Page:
Milk prices, wine history, more olive oil

We had a beautiful weekend in Parma: a cool and clear Sunday, ideal for a stroll by the river, after a sprinkling of snow on Friday. That was a meteorological Australia Day gift for our Ozzie colleague, who’d graced us that afternoon with bone fide Vegemite sandwiches, Mintos and Fantales. Friday night several of us checked out Shri Ganesh,the Indian restaurant in town, and it was good: wonderful tandoori chicken, dhal and samosas, and lots of other things too.

Meli has passed along a timely story from BBC News about milk prices and farmer underpayment: A woman sat in a bath of cold milk outside Parliament in protest at the price per litre dairy farmers are paid. (And if you want to support dairy farmers in a real way, you might like to pick one off your morning pint, if you’re lucky enough to get the ones with the lonely hearts ads on them.)

Meanwhile, more classes since the great pig farm visit of ’07. Since Wednesday, we’ve had some wine history, wine technology, sensory analysis, more olive oil tasting, and a dash of semiotics. Phew. Here are some highlights.

Wine history: I was delighted to hear Allen Grieco speak in support of Retsina, the Greek wine that was born from an ancient quest for preservatives – and one turned out to be pine resin, which led to a characteristic aroma and flavour, which nurtured a taste, which only began to die when foreign tourists started to swamp the tastes and production values in Greece within the last thirty years.

In my experience you are either born a retsina drinker or not. Our family was divided on that point. I’d like to suggest maybe it’s a genetic thing, like tongue-rolling? Anyway it made me look forward to visiting Crete again, as I remember well the delightful bottles of retsina made in Chania that perished on my last visit.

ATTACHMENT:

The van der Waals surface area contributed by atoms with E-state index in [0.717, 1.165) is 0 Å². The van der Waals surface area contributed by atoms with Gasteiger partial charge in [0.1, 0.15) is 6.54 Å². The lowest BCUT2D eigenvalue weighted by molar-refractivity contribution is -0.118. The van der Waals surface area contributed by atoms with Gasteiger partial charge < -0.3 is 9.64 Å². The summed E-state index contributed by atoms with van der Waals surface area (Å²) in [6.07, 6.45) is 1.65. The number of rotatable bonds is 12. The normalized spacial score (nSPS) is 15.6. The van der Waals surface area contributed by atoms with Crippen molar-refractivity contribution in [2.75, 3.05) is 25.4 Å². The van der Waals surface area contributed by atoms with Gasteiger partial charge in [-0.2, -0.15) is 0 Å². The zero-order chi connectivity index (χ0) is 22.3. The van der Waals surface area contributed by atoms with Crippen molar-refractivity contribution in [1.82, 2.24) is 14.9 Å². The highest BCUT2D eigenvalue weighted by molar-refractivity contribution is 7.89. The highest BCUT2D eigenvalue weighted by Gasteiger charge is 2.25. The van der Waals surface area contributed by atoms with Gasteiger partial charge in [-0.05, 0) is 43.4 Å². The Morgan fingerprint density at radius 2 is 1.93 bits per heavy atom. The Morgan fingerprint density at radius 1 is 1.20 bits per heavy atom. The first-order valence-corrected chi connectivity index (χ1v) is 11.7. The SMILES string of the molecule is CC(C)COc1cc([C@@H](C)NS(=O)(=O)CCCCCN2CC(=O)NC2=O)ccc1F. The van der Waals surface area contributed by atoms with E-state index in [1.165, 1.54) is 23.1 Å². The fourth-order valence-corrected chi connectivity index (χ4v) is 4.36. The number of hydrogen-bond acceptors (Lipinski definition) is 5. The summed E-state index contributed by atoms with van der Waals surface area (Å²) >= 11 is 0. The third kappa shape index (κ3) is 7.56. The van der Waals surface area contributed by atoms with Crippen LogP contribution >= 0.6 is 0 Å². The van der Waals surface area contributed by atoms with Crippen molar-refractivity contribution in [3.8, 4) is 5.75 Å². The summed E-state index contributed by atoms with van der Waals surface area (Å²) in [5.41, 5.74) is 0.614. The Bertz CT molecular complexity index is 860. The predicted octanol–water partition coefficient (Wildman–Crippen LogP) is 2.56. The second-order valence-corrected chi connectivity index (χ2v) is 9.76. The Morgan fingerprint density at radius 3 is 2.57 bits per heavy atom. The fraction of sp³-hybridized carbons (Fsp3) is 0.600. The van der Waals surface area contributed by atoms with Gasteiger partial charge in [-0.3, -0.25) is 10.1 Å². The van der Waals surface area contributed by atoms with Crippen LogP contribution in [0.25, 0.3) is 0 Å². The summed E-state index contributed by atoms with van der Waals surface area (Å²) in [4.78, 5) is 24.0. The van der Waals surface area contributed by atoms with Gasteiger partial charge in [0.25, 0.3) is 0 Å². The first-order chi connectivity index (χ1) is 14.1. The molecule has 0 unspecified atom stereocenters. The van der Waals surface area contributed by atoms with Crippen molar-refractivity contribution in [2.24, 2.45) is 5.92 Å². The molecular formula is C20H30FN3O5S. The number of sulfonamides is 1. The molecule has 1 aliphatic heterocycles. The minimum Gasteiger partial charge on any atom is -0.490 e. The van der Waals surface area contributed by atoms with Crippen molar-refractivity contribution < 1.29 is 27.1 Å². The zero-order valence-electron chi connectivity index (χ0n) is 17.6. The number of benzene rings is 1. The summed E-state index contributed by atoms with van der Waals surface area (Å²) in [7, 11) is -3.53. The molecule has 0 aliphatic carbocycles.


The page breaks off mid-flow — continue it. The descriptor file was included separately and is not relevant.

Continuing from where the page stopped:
Sensory analysis… more statistics. Horrible stuff. And discretion forbids me from saying anything more about the nature of the class; indeed, the very need for discretion says all that should possibly be said about that.

And I would have thought that all that kind of complex thinking about communication in the form of signs (present through their absence) should have made me ready for yesterday’s start in semiotics. But not.

I prefer the oil and wine studies.

Oil tasting was, as always, delightful in every way. We had Greek olive oil day yesterday. The mystery factor was a second tasting of one of the oils after it had been heated to below the smoking point (which no doubt everyone but me always knew was 180 degrees c, right?). So even though it was just heated and cooled, with nothing cooked in it, the flavour was totally gone. It had none of the aroma of the original wine, and smelled and tasted a bit like popcorn. A helpful reminder about (a) keeping your olive oil cool, dark and away from exposure to oxygen; and (b) don’t cook with the good stuff! It’s meant to be added as a condiment after the cooking’s finished. Heat will bring out its flavours, but cooking it will only kill them. A fine line.

You can make it into mayonnaise, if it’s not too bitter or peppery: very pretty. (Guess which one was made – not from olive oil – by Kraft?)

Another useful tip for those of us maybe schlepping wondrous bottles of extra virgin olive oil thither and yon, fresh from some exquisite pressing in far-flung places: you can freeze it if you need to. But once you thaw it, use it up faster than you would fresh, as it will be that much more fragile. As we never tire of hearing, olive oil does not improve with age: its power, aroma and flavours dissipate as time goes by.

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